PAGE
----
Almost nothing has been unaffected by COVID-19 this year including philanthropic support of not-for-profit charities like SAHMRI. Financial support from individuals, groups and business is crucial for SAHMRI to facilitate its life-saving medical research.
SAHMRI’s Philanthropy and Engagement Manager, Rose Senesi, says she has been overwhelmed by the care and generosity the Institute’s benefactors have shown despite the disruption and uncertainty the pandemic has wrought.
“The willingness of people and businesses to support never ceases to amaze me. They enable the research we undertake, and perhaps most importantly are amongst the greatest advocates for SAHMRI – publicly spreading the word about our mission to overcome the biggest health challenges facing our society today. There have been so many wonderful examples of generosity, but one especially was Rodney Detmold from the Detmold Group”, she said.
An opportunistic conversation between Rose and the head of SAHMRI’s Precision Medicine Theme, Professor Tim Hughes, revealed one of his department’s critical freezers had broken.
“Now this is no ordinary freezer – this freezer stores vital tissue and other samples that are fundamental to the incredible work that Tim and his colleagues do,” Mrs Senesi said.
“A few days later, by chance I was talking to Rodney and he enquired about Tim’s work as it has always been an area of interest for the Detmold family. Before I could even explain the situation properly, Rodney asked “Rose, what do you need?””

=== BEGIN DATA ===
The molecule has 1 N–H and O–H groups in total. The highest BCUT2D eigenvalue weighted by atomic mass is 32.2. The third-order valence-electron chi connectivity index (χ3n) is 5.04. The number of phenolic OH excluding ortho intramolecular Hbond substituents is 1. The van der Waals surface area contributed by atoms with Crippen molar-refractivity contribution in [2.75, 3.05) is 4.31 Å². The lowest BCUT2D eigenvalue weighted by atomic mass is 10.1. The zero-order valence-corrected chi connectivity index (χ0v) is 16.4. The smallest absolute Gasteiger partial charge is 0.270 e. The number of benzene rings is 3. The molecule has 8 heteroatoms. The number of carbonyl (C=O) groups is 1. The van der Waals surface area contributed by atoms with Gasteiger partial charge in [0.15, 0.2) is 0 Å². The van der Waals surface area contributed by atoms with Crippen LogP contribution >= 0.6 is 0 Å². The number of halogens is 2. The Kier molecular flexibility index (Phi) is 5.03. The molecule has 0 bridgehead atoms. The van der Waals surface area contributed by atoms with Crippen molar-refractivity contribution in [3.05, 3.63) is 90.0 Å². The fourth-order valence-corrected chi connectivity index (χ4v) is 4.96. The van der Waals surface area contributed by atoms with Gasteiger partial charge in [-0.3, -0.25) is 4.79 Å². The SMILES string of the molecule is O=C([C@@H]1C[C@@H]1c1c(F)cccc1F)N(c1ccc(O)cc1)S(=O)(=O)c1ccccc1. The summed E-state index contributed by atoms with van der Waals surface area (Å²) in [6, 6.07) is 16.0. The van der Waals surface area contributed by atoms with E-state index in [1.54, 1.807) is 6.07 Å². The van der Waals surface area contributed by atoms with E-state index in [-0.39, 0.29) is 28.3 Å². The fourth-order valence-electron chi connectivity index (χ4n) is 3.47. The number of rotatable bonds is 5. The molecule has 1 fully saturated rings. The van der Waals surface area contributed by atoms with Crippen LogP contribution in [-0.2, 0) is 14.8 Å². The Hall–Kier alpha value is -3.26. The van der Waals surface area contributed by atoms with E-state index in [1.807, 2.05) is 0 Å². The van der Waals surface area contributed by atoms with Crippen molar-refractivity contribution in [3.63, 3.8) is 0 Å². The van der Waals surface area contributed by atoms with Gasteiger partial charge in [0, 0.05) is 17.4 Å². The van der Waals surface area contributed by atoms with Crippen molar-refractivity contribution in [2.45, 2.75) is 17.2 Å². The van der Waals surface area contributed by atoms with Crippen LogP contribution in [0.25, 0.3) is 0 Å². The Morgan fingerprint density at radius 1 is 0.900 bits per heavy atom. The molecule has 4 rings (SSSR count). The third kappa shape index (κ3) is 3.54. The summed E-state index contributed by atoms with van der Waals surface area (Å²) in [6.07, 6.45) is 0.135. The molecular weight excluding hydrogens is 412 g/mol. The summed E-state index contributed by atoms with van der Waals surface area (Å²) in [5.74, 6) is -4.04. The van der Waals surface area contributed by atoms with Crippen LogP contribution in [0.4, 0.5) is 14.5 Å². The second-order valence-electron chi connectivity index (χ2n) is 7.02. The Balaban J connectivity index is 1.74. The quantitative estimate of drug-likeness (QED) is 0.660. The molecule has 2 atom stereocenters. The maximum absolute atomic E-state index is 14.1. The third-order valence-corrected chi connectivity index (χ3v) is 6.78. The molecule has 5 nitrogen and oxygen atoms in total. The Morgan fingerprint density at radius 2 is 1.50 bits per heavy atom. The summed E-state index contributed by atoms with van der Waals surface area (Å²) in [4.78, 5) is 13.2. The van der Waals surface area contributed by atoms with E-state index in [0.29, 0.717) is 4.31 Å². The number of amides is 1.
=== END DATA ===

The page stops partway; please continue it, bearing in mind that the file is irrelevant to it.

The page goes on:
“It was amazing! I couldn’t believe it! In a short space of time, we had a new, state-of-the-art freezer.”
Like most research institutes, the majority of SAHMRI’s work is funded through competitive grants from bodies such as the National Health and Medical Research Council and the Medical Research Future Fund. However, SAHMRI Executive Director, Professor Steve Wesselingh, says it’s the flexibility of donations by individuals, groups and organisations that truly allows the institute’s researchers to shine.
“Significant time and effort goes into securing competitive grant funding and the conditions for the usage of that public money are, quite rightly, stringent,” Professor Wesselingh said.
“Funding that comes from philanthropy allows our researchers to be dynamic in the projects they pursue and flexible to change course during that project, if that’s what the evidence dictates.”
Professor Wesselingh cites the example of the Detmold Family, who are both a Founding Partner and a Leader in Philanthropy.
“The team at the Detmold Group, through Rodney, have both a passionate interest in our work and concern for the people living with the diseases we’re working to eradicate. We would never simply use the word ‘donors’ to describe such people because the relationships we share with our supporters are so much deeper than that,” Professor Wesselingh explained.